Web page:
This is the new parenting: your wife tells you that she’s pregnant and a couple of things run through your head.
When can I post about it?
And since we’re going to have a second child, does this mean I need to change the name of my blog? Or, should I just name the second kid Jack, regardless of gender, in order to maintain the Always Jacked (TM) brand?
These weren’t the first things that ran through my mind. But they weren’t far behind.
Don’t judge me.
It’s still early days as I type this. We’ve been to one doctor’s visit. We know a due date and we’ve seen a heartbeat in an ultrasound. We’ve told a very small handful of friends and family. This pregnancy isn’t even Facebook official yet.
But already, things are way different compared to the first one.
Lara feels terrible. Her morning sickness during Jack was just that: confined to mornings. This time, she pretty much feels like the dudes from The Hangover all day, except for a three hour stretch in the late afternoon. Whenever she makes a loudish retching noise, Jack starts laughing, which I’m pretty sure is not helping any. He imitates her and has added a dramatic touch, rolling his eyes back into his head as he coughs.
My son. Little Strasberg.
We’re different, too. Every foreign feeling, every milestone, every bit of discomfort with Jack was a consultation to a friend or a book or a doctor or, worst of all, the internet. It’s not that we were nervous when she was pregnant the first time. It’s just that the delicious combination of not knowing what the hell you are doing and not knowing what the hell is going on turns you into someone who needs, almost craves, reassurance.
This time, we’re subdued. This sounds horrible to admit, but if it weren’t for her constant waves of nausua, I would almost forget that she’s pregnant. I haven’t, of course, but it isn’t at the forefront of my mind, nearly every second, the way the first time was.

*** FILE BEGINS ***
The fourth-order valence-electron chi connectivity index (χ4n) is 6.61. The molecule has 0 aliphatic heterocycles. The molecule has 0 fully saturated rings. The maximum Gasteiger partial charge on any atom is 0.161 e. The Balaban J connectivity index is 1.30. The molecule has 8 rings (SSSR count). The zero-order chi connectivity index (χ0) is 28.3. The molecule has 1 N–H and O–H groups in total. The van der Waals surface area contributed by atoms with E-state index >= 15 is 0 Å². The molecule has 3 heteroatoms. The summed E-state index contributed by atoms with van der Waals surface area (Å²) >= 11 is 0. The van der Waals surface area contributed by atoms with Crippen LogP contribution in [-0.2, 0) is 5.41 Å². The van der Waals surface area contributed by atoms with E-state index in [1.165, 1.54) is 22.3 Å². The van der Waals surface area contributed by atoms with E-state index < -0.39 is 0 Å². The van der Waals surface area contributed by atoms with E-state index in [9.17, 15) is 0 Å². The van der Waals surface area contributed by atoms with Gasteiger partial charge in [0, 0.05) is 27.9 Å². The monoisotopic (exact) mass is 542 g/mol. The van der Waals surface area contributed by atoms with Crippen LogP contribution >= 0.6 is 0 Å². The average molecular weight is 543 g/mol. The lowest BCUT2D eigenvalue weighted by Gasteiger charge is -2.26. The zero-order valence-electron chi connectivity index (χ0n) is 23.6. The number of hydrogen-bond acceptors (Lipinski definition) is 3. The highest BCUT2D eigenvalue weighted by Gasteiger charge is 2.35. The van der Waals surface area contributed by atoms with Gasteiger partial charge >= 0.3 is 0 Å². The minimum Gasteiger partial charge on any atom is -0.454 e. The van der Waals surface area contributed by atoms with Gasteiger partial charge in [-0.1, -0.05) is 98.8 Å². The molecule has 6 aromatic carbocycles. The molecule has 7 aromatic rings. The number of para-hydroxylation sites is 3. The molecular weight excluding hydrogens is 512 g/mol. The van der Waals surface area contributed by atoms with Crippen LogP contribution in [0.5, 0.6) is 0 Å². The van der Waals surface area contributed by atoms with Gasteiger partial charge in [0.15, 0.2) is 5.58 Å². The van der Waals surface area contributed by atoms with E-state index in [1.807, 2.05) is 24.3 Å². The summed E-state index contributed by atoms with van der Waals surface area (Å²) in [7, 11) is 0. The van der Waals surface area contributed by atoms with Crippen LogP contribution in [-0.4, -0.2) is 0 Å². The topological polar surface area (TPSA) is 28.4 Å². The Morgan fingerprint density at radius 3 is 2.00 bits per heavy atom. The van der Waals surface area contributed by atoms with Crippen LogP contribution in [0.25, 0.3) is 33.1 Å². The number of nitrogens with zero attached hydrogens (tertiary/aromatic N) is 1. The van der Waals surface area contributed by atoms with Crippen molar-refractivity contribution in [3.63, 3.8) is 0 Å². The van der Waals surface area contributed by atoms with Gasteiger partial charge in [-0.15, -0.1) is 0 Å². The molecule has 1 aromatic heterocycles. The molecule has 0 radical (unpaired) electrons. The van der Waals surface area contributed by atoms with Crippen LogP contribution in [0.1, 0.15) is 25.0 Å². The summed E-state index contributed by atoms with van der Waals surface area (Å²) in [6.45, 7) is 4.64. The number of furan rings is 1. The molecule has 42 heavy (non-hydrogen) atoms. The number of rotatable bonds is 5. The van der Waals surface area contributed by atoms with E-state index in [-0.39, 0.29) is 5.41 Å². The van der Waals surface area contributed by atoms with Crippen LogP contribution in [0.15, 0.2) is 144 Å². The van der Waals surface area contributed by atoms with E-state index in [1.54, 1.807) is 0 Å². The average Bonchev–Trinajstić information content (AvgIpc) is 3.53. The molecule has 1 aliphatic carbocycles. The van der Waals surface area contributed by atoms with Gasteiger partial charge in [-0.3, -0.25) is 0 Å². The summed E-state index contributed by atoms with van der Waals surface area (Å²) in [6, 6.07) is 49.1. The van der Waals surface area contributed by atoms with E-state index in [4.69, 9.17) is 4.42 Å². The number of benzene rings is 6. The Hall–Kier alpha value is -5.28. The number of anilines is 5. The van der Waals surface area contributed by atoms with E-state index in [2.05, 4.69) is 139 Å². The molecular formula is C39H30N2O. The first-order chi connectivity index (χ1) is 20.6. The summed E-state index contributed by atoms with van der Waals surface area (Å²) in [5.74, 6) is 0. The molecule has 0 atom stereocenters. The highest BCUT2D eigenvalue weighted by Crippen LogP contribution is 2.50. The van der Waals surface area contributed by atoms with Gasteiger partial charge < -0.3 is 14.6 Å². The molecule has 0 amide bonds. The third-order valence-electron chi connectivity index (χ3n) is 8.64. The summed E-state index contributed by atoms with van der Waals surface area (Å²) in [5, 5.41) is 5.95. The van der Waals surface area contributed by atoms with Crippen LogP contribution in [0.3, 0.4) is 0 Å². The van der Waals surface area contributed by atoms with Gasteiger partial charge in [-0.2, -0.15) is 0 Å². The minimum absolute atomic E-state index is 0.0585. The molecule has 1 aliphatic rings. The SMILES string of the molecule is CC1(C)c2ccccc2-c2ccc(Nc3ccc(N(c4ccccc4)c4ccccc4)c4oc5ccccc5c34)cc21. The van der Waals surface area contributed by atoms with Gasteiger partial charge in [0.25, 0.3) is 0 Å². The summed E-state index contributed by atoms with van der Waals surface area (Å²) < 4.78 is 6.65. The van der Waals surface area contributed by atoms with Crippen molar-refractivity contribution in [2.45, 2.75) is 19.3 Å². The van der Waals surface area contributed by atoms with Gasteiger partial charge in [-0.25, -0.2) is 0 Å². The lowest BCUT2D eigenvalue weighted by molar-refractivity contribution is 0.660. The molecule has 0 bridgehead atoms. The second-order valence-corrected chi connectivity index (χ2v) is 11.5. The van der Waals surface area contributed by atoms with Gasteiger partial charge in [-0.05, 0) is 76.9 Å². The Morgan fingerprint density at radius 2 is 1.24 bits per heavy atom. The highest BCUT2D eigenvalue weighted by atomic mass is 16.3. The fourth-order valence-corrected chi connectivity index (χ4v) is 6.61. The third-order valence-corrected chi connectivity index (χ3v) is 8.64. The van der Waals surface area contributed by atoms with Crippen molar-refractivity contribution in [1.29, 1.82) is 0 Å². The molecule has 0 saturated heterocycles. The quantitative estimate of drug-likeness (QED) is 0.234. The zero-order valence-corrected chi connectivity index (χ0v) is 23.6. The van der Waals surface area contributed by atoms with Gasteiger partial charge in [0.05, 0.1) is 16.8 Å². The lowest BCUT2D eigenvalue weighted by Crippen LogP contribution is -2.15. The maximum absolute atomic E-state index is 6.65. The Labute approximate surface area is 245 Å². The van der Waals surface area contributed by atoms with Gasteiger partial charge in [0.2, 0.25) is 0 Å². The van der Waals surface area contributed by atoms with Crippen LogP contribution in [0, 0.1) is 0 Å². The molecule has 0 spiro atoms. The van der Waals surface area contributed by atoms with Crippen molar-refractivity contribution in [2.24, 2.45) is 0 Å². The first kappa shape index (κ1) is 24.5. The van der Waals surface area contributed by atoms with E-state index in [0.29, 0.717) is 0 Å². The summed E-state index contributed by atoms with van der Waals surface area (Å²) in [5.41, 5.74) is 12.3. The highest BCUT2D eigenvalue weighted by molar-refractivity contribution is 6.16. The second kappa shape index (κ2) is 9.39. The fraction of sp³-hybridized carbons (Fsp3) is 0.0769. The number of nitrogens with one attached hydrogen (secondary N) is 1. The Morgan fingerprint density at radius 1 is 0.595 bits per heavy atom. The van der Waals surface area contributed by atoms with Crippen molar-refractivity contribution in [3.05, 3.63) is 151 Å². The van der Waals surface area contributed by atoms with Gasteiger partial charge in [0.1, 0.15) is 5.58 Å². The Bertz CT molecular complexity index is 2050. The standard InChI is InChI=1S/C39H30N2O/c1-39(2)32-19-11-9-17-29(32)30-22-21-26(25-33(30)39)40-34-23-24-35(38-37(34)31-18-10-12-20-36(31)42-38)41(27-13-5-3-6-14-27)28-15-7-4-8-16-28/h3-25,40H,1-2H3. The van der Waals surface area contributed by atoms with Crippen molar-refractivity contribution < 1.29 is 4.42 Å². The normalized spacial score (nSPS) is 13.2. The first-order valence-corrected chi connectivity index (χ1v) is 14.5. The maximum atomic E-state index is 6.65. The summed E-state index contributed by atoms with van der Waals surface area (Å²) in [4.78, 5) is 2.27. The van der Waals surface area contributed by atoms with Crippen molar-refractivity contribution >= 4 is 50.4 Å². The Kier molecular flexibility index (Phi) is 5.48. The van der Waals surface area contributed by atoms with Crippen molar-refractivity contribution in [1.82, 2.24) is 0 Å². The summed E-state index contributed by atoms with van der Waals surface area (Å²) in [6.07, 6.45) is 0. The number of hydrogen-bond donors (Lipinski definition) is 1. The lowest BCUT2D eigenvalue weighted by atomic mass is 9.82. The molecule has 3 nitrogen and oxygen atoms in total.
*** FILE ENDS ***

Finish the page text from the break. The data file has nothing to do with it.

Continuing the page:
I may still be in shock and getting my head around it. We definitely want a second kid, but had decided to try and sell our house and had gotten to a place where we would be fine, waiting for a while, until we got relocated and settled. Maybe even prefer it. It would give us a chance to space things out a little.
We found out that Lara was pregnant the day we got an offer on our condo.
Oh, God, you are hilarious. We get it. We have changes this year. You don’t have to rub our noses in it. Or smite us. Please, don’t smite us.
I’ve been open with Jack about what is going on. He came to the first doctor’s visit with us. He saw the ultrasound up on the screen. “Look Jack,” I told him, pointing to the HDTV that our new doctor uses as a monitor, “there’s a little baby. Your brother or sister.”
He’d watch for a second, then turn to me. “Caillou? Elmo? Fireman Sam?”
If we started seeing any of those up on that screen during an exam, I’d sell tickets and retire.
We still can’t decide if we want to find out the gender of Peanut 2: The Wrath of Khan.
We truly feel and believe all the right things. We want the baby to be healthy and happy. We will not, for one second, be disappointed in what we’re lucky enough to receive.
But I want a girl. And so does Jack. (The wife has a preference, but doesn’t want to jinx it.)
I know all parents are biased when it comes to the mental capacity of their children, but I really do think Jack is bright. So I tend to talk to him like a little man instead of a two-year old kid. When I ask him what he wants, his answer is always the same. Always.
Me: “Jack, so mama is going to have a little baby in a few months. Do you want a little baby in the house?’
J: (nods) “Yeah.”
Me: “Do you want a brother or a sister.”
J: (sits, thinks, smiles) “Sister.”
Me: “Do you want a boy or a girl baby?”